MachinePix Weekly #8

BlackBerry: what is dead may never die. The birth of a vinyl record.

This weekend I took a break from interviews—they’ll pick back up next Monday. Last week’s interviewee Mohit showed me an open source BlackBerry-esque LTE project, which I’m quite smitten by. In the interim, I’m always looking for interesting people to interview, have anyone in mind?

The most popular post last week was the pressing of a vinyl record. As always, the entire week’s breakdown is below.

- Kane

The Week in Review

Allen Pan’s YouTube channel is a cornucopia of wacky inventions and cosplay props.

This was my favorite post from the past week. Everything about this—the whimsical name, the steampunk complexity of it, and the honest-to-god Trammel of Archimedesis incredible. Apple Advanced Materials & Prototyping Lead Simon Lancaster sadly notes “Not many left in existence! These have basically become collectors items since CNC lathes.”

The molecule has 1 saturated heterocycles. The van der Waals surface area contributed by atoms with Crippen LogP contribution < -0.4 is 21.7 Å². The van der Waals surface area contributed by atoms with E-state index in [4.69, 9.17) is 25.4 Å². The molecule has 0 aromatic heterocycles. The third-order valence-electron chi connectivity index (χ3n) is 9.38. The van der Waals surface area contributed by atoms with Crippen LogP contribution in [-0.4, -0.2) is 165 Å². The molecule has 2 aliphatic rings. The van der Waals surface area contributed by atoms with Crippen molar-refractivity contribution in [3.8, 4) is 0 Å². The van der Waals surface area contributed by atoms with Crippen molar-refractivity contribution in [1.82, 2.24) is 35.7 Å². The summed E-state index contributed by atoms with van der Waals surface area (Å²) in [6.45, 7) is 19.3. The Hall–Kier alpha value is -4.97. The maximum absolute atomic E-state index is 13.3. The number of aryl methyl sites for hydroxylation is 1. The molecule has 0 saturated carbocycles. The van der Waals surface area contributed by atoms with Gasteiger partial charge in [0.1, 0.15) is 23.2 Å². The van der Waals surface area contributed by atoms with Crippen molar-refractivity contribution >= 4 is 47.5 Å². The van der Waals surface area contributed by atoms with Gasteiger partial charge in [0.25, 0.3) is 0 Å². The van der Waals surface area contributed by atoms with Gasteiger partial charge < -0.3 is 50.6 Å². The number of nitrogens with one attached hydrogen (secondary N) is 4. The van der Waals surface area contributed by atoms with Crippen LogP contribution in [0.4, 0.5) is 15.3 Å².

The most popular post this week starts off looking like matcha donuts and ends up as a vinyl album. I was surprised by how little precision is required throughout the process; all the precision is in the cutting of the press’s die. I wonder how many records can be pressed before the die starts to lose fidelity?

As an aside, I pranked my roommate by having Despacito made into a vinyl record disguised as a Tycho album (he hates Despacito), and one-off records are cut on lathes instead of pressed.

More specifically, a three-knife trimmer, often used in the publishing industry.


My friend is trying to add a wifi hotspot to his Toyota Tacoma, so I’ve gone down the rabbit hole of LTE networking hardware for getting remote access. It feels like a new generation of the ham radio folks I grew up with.

If you enjoyed this newsletter, forward it to friends (or interesting enemies). I am always looking to connect with interesting people and learn about interesting machines—reach out!

- Kane